One of the most important roles of any archaeologist is to communicate their findings to others, be they fellow archaeologists or members of the public. The strongest and most direct method of imparting information is by visual means, be it site plans, reconstructions, artefact photography or illustration. Rubicon prides itself on its graphics department, which is one of the largest and most accomplished in Europe. One of the most technical and challenging aspects of archaeological graphics is artefact illustration, a technique discussed by AAI&S board member and Rubicon Illustrator Sara Nylund.
The archaeological profession and its sub discipline of archaeological illustration have seen astonishing leaps in technology over the last number of years. The realm of archaeological graphics is now dominated by the computer, on which the vast majority of work from the site plan to 3-D flythrough takes place. One could easily be led to believe that all the traditional methods of recording finds are being replaced with new techniques. Yet even though new, sometimes mindboggling technologies are available, archaeologists turn to one traditional method time and time again for a record of their finds – Artefact illustration.
Artefact illustration – just a pretty finds drawing?
So what is an artefact illustration when it really comes down to it, and why has it not been replaced with 3-D scanning or a straightforward photograph? Surely the first would give much more information on the object and in a 3-D environment to boot, and the second would represent a huge saving in both time and expense?
Ultimately it all comes down to one thing, the trained illustrator’s ability to interpret the object requiring drawing. The purpose of an artefact illustration is to act as a true record of the object and its material condition, to show any diagnostic features and manufacturing techniques present. A drawing of this type is interpretative; it contains information on size, shape, decoration, manufacturing techniques, thickness and appearance of fabric, and shape in section. To achieve this, artefact illustrations often contain several views as well as sections and projections of the artefact. Finally, the finished illustration must convey to the viewer any aesthetic qualities inherent in the object.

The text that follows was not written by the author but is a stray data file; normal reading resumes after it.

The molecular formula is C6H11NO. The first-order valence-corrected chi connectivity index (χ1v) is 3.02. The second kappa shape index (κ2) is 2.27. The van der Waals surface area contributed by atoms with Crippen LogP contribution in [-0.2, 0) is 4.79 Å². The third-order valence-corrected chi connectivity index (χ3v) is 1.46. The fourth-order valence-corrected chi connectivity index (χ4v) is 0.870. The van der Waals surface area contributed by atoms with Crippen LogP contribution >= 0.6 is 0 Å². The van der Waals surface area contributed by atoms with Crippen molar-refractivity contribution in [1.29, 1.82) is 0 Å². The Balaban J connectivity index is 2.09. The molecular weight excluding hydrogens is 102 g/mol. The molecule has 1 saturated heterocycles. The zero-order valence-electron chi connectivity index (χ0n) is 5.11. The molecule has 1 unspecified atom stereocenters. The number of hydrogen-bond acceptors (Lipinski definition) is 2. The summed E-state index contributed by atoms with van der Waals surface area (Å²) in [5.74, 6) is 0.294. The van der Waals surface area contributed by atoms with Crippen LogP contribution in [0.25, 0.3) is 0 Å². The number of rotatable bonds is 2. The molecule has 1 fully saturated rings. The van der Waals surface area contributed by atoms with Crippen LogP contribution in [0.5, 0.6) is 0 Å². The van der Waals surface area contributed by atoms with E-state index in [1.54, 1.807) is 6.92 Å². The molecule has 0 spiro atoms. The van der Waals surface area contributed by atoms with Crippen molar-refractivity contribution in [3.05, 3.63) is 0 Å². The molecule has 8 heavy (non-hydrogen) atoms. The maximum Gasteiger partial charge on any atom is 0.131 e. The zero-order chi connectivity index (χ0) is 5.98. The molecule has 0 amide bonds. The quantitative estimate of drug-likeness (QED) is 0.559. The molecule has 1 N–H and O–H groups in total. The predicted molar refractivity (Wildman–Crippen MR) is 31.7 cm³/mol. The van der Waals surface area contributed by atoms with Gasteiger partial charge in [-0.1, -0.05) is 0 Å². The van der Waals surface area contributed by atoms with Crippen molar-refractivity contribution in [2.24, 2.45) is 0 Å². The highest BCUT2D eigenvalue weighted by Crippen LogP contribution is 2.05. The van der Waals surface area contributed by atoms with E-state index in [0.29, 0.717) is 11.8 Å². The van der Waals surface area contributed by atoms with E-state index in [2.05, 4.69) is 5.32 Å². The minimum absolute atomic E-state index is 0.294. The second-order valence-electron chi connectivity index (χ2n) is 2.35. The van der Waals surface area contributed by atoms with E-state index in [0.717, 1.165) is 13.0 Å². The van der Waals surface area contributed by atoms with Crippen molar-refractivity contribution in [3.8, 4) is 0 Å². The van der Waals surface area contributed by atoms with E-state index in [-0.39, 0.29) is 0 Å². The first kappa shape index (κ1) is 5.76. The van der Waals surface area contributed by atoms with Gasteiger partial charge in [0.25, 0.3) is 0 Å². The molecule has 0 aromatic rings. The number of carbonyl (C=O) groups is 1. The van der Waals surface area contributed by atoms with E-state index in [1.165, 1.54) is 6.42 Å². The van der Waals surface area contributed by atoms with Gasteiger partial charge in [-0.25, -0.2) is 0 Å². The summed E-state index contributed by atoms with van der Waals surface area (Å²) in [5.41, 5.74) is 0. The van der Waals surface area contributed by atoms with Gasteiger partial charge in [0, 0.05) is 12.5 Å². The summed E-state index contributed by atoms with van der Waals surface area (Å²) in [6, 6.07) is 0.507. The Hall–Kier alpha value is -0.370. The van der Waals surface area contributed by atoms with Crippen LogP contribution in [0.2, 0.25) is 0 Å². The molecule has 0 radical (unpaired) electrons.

This is why a scanner or camera cannot replace the illustrator. These techniques will document the find “objectively” (however, most digital software and hardware have inherent problems which although viewed as producing objective and precise reproductions will introduce misinformation or distortions, but these are a topic for another day).
When reviewing a finds illustration, here are some straightforward guidelines in recognizing a good artefactual drawing. The general layout of the drawing will be set out in an organised and logical manner, and the drawing will be clean and tidy in appearance. The light source is always placed in the upper left hand corner, and the main view of the artefact is depicted straight on, with accompanying secondary and section views (generally at a 90° angle to each other). Depending on the type of find, the illustration will be rendered in different ways using stippling and lines where appropriate. Finally the illustration should show original features as clearly distinguished from damaged areas.
Archaeology will always require illustrators who can produce a visual record suitable for publication of the finds uncovered. Artefactual drawing requires a more scientific approach than a pictorial study would, while still demanding the same skills required from a traditional artist. In this, computers have yet to replace the human touch. But then again who knows what the future will bring?